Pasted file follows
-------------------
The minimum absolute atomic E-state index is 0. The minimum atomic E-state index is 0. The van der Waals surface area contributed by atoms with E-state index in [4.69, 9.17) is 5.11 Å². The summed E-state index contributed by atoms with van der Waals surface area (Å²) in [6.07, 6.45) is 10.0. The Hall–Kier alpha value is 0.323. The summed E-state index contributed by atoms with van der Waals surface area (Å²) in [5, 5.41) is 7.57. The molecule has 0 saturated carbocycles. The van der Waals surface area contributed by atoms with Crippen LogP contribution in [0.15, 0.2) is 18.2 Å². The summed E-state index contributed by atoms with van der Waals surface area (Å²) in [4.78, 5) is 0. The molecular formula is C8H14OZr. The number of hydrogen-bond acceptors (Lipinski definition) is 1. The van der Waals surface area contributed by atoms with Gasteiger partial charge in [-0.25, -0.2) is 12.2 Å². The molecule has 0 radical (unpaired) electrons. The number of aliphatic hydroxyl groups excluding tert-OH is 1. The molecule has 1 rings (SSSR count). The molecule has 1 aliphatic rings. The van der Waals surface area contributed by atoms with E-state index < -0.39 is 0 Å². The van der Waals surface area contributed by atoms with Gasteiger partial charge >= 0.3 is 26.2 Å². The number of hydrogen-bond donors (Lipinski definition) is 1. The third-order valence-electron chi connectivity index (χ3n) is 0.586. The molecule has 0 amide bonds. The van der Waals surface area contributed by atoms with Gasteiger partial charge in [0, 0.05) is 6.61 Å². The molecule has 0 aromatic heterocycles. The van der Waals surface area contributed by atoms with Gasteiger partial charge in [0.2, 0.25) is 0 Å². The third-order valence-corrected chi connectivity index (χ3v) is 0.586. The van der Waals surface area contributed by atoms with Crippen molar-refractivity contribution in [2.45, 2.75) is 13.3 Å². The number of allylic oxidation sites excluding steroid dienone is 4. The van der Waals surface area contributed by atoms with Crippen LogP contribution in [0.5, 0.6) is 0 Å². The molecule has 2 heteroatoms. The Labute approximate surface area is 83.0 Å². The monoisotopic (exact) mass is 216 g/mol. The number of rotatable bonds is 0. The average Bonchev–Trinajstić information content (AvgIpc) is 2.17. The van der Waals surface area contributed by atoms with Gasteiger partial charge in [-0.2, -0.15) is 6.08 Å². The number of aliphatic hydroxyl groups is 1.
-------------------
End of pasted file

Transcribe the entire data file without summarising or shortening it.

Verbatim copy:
The minimum absolute atomic E-state index is 0. The minimum atomic E-state index is 0. The van der Waals surface area contributed by atoms with E-state index in [4.69, 9.17) is 5.11 Å². The summed E-state index contributed by atoms with van der Waals surface area (Å²) in [6.07, 6.45) is 10.0. The Hall–Kier alpha value is 0.323. The summed E-state index contributed by atoms with van der Waals surface area (Å²) in [5, 5.41) is 7.57. The molecule has 0 saturated carbocycles. The van der Waals surface area contributed by atoms with Crippen LogP contribution in [0.15, 0.2) is 18.2 Å². The summed E-state index contributed by atoms with van der Waals surface area (Å²) in [4.78, 5) is 0. The molecular formula is C8H14OZr. The number of hydrogen-bond acceptors (Lipinski definition) is 1. The van der Waals surface area contributed by atoms with Gasteiger partial charge in [-0.25, -0.2) is 12.2 Å². The molecule has 0 radical (unpaired) electrons. The number of aliphatic hydroxyl groups excluding tert-OH is 1. The molecule has 1 rings (SSSR count). The molecule has 1 aliphatic rings. The van der Waals surface area contributed by atoms with E-state index < -0.39 is 0 Å². The van der Waals surface area contributed by atoms with Gasteiger partial charge >= 0.3 is 26.2 Å². The number of hydrogen-bond donors (Lipinski definition) is 1. The third-order valence-electron chi connectivity index (χ3n) is 0.586. The molecule has 0 amide bonds. The van der Waals surface area contributed by atoms with Gasteiger partial charge in [0, 0.05) is 6.61 Å². The molecule has 0 aromatic heterocycles. The van der Waals surface area contributed by atoms with Gasteiger partial charge in [0.2, 0.25) is 0 Å². The third-order valence-corrected chi connectivity index (χ3v) is 0.586. The van der Waals surface area contributed by atoms with Crippen molar-refractivity contribution in [2.45, 2.75) is 13.3 Å². The number of allylic oxidation sites excluding steroid dienone is 4. The van der Waals surface area contributed by atoms with Crippen LogP contribution in [0.5, 0.6) is 0 Å². The molecule has 2 heteroatoms. The Labute approximate surface area is 83.0 Å². The monoisotopic (exact) mass is 216 g/mol. The number of rotatable bonds is 0. The average Bonchev–Trinajstić information content (AvgIpc) is 2.17. The van der Waals surface area contributed by atoms with Gasteiger partial charge in [-0.2, -0.15) is 6.08 Å². The number of aliphatic hydroxyl groups is 1.